It’s been called a “coup” attempt at the British registry for .uk domain names, and it has broad implications for internet governance. You may not have heard of Nominet, the company in question. You may not have heard of ICANN, either—the Internet Corporation for Assigned Names and Numbers. But these two nonprofits are quite significant in the inward-looking world of internet governance.
Nominet, a not-for-profit company, is owned by approximately 2,500 members—individuals and organizations, from GoDaddy to mom-and-pop shops, that are involved in domain registration and associated services, such as hosting, web design and email provision. Some of those members, including several founders of Nominet, are now trying to fire five of the company’s 11 board directors, including its CEO, Russell Haworth, and chair, Mark Wood.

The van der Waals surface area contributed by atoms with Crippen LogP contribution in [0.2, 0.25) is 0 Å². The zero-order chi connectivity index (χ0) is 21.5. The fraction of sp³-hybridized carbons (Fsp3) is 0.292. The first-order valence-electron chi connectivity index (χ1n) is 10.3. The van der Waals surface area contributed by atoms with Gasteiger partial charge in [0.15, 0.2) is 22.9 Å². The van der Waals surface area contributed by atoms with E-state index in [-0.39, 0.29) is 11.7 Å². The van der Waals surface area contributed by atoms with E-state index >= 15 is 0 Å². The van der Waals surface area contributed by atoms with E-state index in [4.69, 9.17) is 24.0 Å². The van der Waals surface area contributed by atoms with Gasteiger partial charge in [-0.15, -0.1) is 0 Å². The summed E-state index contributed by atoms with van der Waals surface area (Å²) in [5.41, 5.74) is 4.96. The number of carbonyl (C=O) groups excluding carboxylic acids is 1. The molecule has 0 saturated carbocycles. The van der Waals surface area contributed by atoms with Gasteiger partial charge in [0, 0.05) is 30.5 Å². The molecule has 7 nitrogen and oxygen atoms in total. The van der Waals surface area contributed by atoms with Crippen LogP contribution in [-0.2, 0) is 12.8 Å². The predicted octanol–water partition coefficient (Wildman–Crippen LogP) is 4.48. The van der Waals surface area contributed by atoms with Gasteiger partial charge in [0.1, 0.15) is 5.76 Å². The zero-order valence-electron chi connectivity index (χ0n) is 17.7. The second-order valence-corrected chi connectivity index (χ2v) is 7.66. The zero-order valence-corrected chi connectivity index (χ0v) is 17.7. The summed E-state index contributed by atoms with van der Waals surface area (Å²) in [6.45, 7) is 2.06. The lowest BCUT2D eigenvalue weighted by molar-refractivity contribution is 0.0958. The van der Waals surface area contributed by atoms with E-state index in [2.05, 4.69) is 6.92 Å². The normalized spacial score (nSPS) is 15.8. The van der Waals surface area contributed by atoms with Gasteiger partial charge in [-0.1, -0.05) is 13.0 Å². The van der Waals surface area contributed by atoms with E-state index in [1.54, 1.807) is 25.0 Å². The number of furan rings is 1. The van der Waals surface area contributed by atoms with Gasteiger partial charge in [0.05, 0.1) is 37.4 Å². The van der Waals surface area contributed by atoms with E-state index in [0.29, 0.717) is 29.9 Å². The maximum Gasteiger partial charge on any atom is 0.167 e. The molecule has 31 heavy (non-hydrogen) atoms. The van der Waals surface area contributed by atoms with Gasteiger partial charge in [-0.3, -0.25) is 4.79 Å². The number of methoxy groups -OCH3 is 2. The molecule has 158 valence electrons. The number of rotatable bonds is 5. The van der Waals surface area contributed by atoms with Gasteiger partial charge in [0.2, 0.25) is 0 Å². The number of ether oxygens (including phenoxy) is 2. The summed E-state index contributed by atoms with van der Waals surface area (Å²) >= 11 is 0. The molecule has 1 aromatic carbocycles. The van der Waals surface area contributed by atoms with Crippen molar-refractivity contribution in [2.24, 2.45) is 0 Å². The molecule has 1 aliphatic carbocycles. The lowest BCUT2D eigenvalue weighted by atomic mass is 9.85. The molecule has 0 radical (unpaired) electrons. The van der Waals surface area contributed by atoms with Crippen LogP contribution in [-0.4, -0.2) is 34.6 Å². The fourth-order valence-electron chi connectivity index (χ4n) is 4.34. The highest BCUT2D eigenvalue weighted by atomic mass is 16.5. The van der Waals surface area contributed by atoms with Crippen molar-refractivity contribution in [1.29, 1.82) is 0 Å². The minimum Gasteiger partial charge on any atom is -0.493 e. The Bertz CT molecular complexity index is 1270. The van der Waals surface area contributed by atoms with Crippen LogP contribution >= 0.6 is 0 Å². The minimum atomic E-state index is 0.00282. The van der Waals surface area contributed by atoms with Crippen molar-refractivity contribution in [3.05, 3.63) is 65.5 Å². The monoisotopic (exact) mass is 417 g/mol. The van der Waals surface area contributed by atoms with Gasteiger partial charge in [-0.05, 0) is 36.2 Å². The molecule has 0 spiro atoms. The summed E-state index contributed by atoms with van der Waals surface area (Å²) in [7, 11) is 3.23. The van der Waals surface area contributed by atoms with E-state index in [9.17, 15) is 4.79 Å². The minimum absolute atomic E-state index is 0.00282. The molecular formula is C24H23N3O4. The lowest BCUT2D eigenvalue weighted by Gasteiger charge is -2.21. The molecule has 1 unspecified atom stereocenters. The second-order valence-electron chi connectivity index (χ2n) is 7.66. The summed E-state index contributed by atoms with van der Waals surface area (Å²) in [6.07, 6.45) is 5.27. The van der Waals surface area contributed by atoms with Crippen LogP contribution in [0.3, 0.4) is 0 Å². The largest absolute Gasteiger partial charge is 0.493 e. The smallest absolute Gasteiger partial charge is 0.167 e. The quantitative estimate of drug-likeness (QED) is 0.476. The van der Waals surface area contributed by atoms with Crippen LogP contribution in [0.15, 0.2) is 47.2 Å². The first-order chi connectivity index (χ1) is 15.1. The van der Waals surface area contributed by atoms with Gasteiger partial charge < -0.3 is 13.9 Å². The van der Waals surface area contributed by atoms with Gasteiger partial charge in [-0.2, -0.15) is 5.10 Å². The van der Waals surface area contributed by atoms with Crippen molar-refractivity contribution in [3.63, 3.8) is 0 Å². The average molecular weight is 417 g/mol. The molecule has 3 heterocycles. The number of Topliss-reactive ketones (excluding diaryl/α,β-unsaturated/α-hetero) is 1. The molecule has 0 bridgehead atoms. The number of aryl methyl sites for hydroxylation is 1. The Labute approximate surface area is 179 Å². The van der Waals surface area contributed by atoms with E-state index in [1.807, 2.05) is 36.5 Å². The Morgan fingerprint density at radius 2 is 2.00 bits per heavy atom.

This episode reveals how the political, corporate and internet governance worlds have developed different ways of refreshing their leadership and ensuring accountability to the electorates or stakeholders they represent. The United States, of course, has a transition period after the presidential elections; in contrast, the United Kingdom pitches its prime minister unceremoniously out of the back of Downing Street the day after the election, while the successor poses triumphantly with family, waving at fans.